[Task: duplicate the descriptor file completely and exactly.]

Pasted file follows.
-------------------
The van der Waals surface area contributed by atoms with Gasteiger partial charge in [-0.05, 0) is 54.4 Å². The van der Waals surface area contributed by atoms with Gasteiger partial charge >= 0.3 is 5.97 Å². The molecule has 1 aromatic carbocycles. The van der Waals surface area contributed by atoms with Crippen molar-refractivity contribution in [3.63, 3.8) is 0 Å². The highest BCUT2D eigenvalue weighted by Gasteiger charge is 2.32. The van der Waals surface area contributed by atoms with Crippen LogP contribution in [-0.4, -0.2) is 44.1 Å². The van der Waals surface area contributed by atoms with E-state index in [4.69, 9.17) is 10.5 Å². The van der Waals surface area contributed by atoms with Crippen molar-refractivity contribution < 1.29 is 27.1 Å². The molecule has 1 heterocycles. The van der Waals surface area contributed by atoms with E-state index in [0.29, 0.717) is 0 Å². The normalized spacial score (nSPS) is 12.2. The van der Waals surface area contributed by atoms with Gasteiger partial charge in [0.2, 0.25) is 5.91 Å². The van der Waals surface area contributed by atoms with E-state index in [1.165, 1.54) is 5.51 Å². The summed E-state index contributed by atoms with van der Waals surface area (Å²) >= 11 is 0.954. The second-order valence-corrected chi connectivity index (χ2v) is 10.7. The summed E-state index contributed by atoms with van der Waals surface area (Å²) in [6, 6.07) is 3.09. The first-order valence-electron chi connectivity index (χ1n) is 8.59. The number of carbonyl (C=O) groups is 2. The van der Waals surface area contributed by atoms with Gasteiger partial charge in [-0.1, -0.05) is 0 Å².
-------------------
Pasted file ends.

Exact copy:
The van der Waals surface area contributed by atoms with Gasteiger partial charge in [-0.05, 0) is 54.4 Å². The van der Waals surface area contributed by atoms with Gasteiger partial charge >= 0.3 is 5.97 Å². The molecule has 1 aromatic carbocycles. The van der Waals surface area contributed by atoms with Crippen molar-refractivity contribution in [3.63, 3.8) is 0 Å². The highest BCUT2D eigenvalue weighted by Gasteiger charge is 2.32. The van der Waals surface area contributed by atoms with Crippen LogP contribution in [-0.4, -0.2) is 44.1 Å². The van der Waals surface area contributed by atoms with E-state index in [4.69, 9.17) is 10.5 Å². The van der Waals surface area contributed by atoms with Crippen molar-refractivity contribution < 1.29 is 27.1 Å². The molecule has 1 heterocycles. The van der Waals surface area contributed by atoms with E-state index in [0.29, 0.717) is 0 Å². The normalized spacial score (nSPS) is 12.2. The van der Waals surface area contributed by atoms with Gasteiger partial charge in [0.2, 0.25) is 5.91 Å². The van der Waals surface area contributed by atoms with E-state index in [1.165, 1.54) is 5.51 Å². The summed E-state index contributed by atoms with van der Waals surface area (Å²) >= 11 is 0.954. The second-order valence-corrected chi connectivity index (χ2v) is 10.7. The summed E-state index contributed by atoms with van der Waals surface area (Å²) in [6, 6.07) is 3.09. The first-order valence-electron chi connectivity index (χ1n) is 8.59. The number of carbonyl (C=O) groups is 2. The van der Waals surface area contributed by atoms with Gasteiger partial charge in [-0.1, -0.05) is 0 Å².